I have very fond memories of Coleslaw because My mum, fondly called Big Oladunni by my father, makes one of the best there is. It was something we made often every Sunday, and just like her Pancakes (recipe HERE), I simply assumed it was the default great amazing taste. Boy was I wrong. I have tasted so many badly prepared Coleslaw, I think because it contains just two vegetables, people take it for granted and just combine cabbage and carrots and call it a day. I have tasted too creamy Coleslaw, it got nauseating after two spoons. I have eaten tasteless coleslaw, dry coleslaw, too much cabbage Coleslaw, soggy coleslaw, and probably the most guilty of them is too many ingredients coleslaw, it should just be called a salad. Big Oladunni’s Coleslaw had a method and a look to it. Years after, I still aim to get that look, and until I do I keep adjusting the quantities until my memory signals that I have gotten it right.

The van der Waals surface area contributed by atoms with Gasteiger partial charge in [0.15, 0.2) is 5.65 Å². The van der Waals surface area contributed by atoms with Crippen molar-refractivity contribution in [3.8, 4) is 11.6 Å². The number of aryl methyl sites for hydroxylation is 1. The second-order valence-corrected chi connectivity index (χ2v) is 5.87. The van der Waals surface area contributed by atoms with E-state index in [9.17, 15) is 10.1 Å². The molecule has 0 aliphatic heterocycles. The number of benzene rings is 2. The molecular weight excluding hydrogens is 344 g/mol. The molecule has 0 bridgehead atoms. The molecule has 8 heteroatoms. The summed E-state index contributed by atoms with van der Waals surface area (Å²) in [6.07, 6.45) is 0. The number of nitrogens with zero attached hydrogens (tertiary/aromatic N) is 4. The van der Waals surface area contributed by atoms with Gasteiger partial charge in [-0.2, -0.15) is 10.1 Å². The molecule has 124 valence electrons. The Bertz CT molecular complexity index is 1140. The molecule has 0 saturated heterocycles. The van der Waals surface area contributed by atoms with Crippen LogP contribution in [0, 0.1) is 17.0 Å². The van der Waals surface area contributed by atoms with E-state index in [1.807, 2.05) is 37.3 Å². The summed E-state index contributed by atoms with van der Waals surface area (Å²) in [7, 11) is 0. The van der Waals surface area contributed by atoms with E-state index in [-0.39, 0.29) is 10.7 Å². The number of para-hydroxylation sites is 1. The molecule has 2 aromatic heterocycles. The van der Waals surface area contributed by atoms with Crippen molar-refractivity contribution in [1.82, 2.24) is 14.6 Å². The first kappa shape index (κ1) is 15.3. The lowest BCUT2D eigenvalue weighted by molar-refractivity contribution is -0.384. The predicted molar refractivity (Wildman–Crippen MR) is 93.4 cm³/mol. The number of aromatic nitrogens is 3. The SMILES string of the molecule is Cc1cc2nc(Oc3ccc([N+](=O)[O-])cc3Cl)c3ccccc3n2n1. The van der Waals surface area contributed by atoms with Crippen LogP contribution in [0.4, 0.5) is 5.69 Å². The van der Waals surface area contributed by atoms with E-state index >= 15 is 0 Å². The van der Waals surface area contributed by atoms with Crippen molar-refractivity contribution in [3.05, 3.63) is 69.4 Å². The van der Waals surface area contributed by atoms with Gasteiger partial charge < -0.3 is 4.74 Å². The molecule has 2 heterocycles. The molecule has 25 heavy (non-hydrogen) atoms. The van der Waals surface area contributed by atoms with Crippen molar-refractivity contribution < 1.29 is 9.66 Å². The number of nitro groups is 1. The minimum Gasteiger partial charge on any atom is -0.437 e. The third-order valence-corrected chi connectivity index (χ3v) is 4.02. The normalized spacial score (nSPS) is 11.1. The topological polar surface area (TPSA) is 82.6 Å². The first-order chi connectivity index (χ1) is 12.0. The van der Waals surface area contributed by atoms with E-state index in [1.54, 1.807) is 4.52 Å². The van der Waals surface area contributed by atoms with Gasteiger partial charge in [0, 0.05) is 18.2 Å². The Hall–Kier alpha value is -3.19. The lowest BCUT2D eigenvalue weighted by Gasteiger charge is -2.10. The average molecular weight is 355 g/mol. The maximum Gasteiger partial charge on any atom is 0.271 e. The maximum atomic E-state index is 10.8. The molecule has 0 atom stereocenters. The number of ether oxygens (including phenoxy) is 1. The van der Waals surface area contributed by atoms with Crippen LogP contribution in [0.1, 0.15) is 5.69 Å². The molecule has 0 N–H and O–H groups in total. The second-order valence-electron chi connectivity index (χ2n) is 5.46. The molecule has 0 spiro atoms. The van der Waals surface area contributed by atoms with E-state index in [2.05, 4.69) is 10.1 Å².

I don’t think I have made Coleslaw this year at all, really not sure, but the opportunity came when a friend told me she went shopping for Coleslaw in Costco and was told they had run out, and there was no guarantee of re-stocking. She wanted to serve it at her sons 10th birthday party, and was already scrambling for alternatives. Anyone who knows Costco knows everything is sold in bulk, perfect for parties. With my Aunty Dunni hat on, I told her I would make some for the party, so she can safely cross that off the list. I wouldn’t have dared offer to make it, if I didn’t have my trust food processor to fall back on. As much as I loved my mother’s Coleslaw, grating the carrots and cabbage didn’t bring back fond memories. Because we made Salads at home often, and witnessing first hand the many kitchen accidents that can happen during the process, I don’t eat Coleslaw or Salads at parties or restaurants in Nigeria. Sorry, my mind just conjures up all possible flesh or blood droppings in it. My apologies for grossing anyone out. Looool.